The top dates on my 74 G-37 (which has a popsicle brace) and my D-25M (which has the neck block extension and wing braces) pinpoint the date of the change to between April and August 1974. As new guitars came in, I would look inside and see how they were braced... and fellow LTGers added observations from their own dreads, all of which are consistent with the bracing change occurring in mid-1974.

As part of my NGD ritual (as I change strings and set up each new guitar), I use an inspection mirror to look inside at the top braces flanking the sound hole, knowing that Guild often stamped the top completion date on one of these braces (the practice of stamping dates inside the top stopped sometime in the 80s). Imagine my surprise in Feb 2007, when I looked inside my newly arrived 1992 D-55 and saw a large plate surrounding the sound hole, instead of individual braces flanking each side of the sound hole. For several years, I considered that this new bracing pattern might be specific to the D-55 model, until I found the same pattern in a 1994 DV-72MK that I purchased in fall 2014. After a little research, and comments from a number of LTGers, it appears that the sound hole reinforcement plate was a bracing feature in a number of dreadnaught and jumbo models from ~1984-1994 (it has been documented in models including the D-15, D-55, D-65S, DV-72, JV-72, and a DV-73 from 1994). According to fellow LTGer West R Lee, Hans Moust suggested that the sound hole plate was introduced to reinforce the rosette region of the soundboard during this period, when soundboards might have been thinner. Guild apparently returned to individual braces flanking the sound hole sometime at the turn of 94-95... My DV-73 (neck block date in Jan 1995) was individual braces flanking the sound hole. see figure...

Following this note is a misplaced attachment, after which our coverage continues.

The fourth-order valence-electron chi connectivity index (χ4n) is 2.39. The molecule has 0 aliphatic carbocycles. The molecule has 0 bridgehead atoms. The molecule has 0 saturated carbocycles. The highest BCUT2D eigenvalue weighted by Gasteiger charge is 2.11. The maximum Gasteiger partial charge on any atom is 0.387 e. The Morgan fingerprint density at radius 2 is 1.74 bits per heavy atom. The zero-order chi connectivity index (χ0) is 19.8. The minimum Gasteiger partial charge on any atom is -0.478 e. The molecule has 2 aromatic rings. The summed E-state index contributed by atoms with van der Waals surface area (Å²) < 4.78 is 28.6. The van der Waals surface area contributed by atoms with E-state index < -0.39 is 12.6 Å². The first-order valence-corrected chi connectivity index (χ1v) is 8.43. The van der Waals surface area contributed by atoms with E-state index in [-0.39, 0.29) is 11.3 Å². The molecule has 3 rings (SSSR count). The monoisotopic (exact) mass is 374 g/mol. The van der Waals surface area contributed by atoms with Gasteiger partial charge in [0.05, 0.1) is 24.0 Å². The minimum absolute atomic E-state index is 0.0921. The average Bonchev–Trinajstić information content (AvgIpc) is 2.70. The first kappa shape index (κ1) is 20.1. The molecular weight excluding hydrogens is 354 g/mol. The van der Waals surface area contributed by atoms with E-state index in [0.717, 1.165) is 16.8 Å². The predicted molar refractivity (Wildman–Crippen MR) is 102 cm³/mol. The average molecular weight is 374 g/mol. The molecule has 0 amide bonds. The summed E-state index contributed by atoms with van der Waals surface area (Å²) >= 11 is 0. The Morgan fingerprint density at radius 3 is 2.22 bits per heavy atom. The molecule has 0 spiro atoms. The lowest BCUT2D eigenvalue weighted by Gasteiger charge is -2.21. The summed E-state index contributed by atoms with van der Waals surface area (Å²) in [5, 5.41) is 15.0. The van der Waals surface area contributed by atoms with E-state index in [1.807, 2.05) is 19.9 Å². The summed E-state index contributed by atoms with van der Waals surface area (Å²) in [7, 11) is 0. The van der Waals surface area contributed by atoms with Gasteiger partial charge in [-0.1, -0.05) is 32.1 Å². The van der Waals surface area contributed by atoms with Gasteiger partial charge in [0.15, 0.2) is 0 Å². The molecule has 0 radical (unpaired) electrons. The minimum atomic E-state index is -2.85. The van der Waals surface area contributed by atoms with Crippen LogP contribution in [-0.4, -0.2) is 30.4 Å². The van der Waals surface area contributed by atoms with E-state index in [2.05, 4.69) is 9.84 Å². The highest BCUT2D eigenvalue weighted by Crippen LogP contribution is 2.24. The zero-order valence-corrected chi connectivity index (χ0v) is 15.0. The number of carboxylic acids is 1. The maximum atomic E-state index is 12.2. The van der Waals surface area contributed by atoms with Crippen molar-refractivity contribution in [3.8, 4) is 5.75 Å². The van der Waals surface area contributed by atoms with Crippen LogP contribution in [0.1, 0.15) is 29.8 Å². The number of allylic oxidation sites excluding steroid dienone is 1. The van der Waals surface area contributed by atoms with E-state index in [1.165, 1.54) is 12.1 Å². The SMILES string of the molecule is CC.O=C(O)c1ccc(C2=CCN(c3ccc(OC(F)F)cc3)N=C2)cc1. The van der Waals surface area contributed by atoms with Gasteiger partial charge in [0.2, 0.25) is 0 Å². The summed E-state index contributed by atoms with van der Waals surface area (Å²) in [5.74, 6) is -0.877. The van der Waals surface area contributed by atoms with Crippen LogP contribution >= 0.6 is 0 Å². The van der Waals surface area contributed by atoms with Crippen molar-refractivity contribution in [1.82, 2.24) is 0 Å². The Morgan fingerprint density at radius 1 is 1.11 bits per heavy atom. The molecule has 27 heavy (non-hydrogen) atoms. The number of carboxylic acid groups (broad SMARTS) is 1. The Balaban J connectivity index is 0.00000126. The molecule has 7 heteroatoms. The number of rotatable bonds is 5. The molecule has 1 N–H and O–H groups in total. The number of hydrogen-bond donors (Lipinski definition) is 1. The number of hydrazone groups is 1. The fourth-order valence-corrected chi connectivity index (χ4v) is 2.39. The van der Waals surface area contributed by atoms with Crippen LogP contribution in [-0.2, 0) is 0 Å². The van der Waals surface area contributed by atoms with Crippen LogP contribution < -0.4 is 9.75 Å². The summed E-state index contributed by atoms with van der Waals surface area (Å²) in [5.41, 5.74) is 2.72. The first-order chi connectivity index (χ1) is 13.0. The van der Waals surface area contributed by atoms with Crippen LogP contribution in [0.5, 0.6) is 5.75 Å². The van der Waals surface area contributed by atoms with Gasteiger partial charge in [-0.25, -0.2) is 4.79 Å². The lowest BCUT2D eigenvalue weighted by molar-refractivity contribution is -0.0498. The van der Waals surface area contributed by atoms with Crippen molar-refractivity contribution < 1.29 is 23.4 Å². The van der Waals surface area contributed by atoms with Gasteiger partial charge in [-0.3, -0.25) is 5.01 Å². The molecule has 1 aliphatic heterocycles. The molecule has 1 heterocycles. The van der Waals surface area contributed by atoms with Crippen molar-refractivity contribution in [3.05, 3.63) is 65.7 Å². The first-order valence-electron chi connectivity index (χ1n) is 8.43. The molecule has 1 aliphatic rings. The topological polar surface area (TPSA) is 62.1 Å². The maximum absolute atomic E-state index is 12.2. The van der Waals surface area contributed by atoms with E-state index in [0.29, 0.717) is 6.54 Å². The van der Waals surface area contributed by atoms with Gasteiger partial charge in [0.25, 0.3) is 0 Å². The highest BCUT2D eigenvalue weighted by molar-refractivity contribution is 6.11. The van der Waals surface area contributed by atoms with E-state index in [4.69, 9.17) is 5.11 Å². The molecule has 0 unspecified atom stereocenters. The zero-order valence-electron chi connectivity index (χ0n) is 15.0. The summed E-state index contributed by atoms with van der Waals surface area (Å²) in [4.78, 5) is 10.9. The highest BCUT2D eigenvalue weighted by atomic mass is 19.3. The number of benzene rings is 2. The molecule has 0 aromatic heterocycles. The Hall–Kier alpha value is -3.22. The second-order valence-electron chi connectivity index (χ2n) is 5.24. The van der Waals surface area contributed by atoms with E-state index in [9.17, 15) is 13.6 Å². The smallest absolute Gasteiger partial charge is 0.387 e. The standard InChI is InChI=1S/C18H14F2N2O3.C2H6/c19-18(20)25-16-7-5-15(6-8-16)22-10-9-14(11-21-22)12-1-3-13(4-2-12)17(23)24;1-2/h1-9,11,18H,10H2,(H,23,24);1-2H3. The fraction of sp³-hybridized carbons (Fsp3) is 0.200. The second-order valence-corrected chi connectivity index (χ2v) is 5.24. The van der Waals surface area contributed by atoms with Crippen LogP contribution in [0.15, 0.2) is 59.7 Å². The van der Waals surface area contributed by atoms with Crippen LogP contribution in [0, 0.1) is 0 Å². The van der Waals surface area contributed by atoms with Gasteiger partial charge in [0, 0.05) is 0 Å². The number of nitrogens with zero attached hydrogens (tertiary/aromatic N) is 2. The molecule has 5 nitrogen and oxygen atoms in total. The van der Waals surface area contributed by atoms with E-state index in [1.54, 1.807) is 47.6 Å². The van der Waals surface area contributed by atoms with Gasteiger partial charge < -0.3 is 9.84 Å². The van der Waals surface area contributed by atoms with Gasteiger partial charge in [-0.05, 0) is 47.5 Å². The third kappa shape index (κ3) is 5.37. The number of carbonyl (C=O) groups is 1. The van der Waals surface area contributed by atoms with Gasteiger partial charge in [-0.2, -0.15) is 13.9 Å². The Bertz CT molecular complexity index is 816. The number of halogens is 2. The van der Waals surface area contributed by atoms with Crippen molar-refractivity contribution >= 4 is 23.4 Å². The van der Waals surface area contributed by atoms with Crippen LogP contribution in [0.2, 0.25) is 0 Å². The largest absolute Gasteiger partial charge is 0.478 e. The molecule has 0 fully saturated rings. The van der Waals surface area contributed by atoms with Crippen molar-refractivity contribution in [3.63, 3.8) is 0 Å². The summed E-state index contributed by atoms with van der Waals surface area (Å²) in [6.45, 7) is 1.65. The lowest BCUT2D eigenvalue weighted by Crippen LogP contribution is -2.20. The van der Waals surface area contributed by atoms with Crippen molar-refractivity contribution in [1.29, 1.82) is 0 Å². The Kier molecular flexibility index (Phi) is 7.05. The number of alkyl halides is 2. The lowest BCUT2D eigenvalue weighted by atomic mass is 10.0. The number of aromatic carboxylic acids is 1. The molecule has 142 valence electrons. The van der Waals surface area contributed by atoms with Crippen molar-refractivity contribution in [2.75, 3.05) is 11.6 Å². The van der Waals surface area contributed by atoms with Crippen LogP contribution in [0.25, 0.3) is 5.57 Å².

Altho my primary on-line guitar hangout is "Lets Talk Guild," I have also spent a considerable amount of time over on the "Unofficial Martin Guitar Forum," where I have learned a lot about guitar construction reading the technical threads. I particularly found the Martin bracing library interesting. One of the techniques that intrigued me, sometimes referred to as a "Henkogram"(for the UMGF member who advocated the technique), uses lights placed inside the guitar body to image the placement of the top braces thru the guitar's top. The braces show as shadows in the image. I filed the technique away, planning to try it out with my Guild dreadnaughts during some future string change. That was a couple years back...